At first glance it may seem that Sam Twyford-Moore has selected rather an eclectic group of Australian actors to be the focus of Cast Mates: Australian Actors in Hollywood and at Home. Where are the likes of Heath Ledger, Paul Hogan, Cate Blanchett, Chris Hemsworth, Hugh Jackman or Margot Robbie, you may find yourself asking. But it soon becomes apparent that this is a very considered and rigorous approach. Yes, he’s exploring the lives and careers of Errol Flynn, Peter Finch, David Gulpilil AM and Nicole Kidman, but the aim here is to contextualise them and their work in relation to Australia’s on and off relationship with Hollywood.
Chronologically, and in other ways that become clear as the book progresses, these are the perfect actors to investigate the local film industry and how, almost since the birth of cinema, Australian performers have tried their luck in Hollywood with greater or lesser success. How Hollywood has responded to them and what that then meant for their standing back home has varied over the decades, depending on the performer and, more pertinently, the state of the local industry at the time.
In this way, the book is a very different proposition to Aussiewood: Australia’s Leading Actors and Directors Tell How They Conquered Hollywood, Michaela Boland and Michael Bodey’s 2004 book, which focuses on a wider range of individuals, but also concentrates on their experiences in the US and the mechanics of their success there.
Twyford-Moore does have one notable name in common with Aussiewood – Nicole Kidman – but most of those other famously successful acting exports merely make cursory appearances along the way in his book, and then only as comparisons or to illustrate a point – a particularly pertinent one in the case of Hogan and his career trajectory contrasted with Gulpilil’s, for instance.
Cast Mates is divided into four main parts: ‘The Perfect Specimen’ (Errol Flynn), ‘The Forgotten Elite’ (Peter Finch), ‘The Right Stuff’ (David Gulpilil AM) and ‘The Interpreter’ (Nicole Kidman), along with a prologue ‘Sydney to Los Angeles and Back Again’ and an epilogue ‘Westward Expansion’. Twyford-Moore then dives deeply into each one of those chapters to illustrate where that actor sits in film history and why they exemplify those chapter headings.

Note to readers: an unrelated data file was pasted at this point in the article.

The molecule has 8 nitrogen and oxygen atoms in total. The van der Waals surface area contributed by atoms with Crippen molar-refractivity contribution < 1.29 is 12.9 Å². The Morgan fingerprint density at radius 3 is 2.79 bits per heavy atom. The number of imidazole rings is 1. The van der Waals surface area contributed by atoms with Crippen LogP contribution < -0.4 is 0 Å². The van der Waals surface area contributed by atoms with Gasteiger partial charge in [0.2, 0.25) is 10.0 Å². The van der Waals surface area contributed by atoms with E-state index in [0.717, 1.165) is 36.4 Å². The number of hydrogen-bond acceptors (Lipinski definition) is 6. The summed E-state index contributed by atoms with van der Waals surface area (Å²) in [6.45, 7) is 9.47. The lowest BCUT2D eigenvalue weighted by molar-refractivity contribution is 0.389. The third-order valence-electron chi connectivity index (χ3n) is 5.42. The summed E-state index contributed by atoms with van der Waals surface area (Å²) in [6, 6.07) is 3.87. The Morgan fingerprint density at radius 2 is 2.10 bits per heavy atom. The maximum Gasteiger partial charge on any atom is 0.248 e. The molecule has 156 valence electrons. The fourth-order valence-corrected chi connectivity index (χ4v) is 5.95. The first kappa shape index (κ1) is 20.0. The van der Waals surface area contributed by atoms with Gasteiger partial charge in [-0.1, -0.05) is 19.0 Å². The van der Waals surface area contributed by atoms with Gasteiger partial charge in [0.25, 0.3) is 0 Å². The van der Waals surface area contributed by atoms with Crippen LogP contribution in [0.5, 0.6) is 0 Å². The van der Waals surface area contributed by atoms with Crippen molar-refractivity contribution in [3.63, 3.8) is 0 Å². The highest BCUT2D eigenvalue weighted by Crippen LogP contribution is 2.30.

He kicks off with Flynn – who was a huge star in his day, but today it’s debatable whether he’s best known for his glorious work in films like The Adventures of Robin Hood and Captain Blood or his famously reprobate behaviour – the rape trial, the drinking and the early death. Twyford-Moore digs a little deeper than that to offer a portrait of a ne’er-do-well whose on-screen charm probably covered a multitude of, if not sins, then at least fairly self-centred motivations. And that’s not even touching on the accusations that Flynn may have been involved in slave trading:
‘Flynn cycled through a number of jobs in Papua New Guinea. One of them was certainly that of a “labour recruiter” or “blackbirder”, tasked with sailing up rivers, scouting for workers for a plantation on the volcanic Umboi Island.’
The chapter on Finch was perhaps the most revelatory for this reader, contextualising the actor’s legendary discomfort with Hollywood by revealing his most unconventional childhood and formative experiences. The fact that he wound up his career with that posthumous Oscar for being ‘as mad as Hell’ in his performance as Howard Beale in Network now all begins to make complete sense.
Disheartening, but sadly unsurprising, the experiences of Gulpilil reveal the forces of systemic racism and paternalism that overshadowed much of his career, but also the actor’s perspicacity, stoicism and wide-ranging talents – leading to those eventual triumphant roles with long-time collaborator Rolf de Heer.
What’s especially pleasing about the book is the way Twyford-Moore has managed to balance his thorough research with reader-friendly information about the work, lives and loves of his subjects. But it’s never prurient or gossip magazine worthy. When he discusses the relationship of Kidman and Tom Cruise, he’s not doing it through a TMZ or even a New Idea lens; he’s only focusing on details that inform his overall analysis of the Australian film industry, the Hollywood film industry and how the two have met, diverged and briefly perhaps even merged across the last 90 or so years.
So the book is a terrific and juicy read, but it never feels like an intrusive or tacky one. Recommended.
Cast Mates: Australian Actors in Hollywood and at Home by Sam Twyford-Moore
Publisher: UNSW Press Ltd
Pages: 320 pp
Size: 210 x 135mm
Release date: July 2023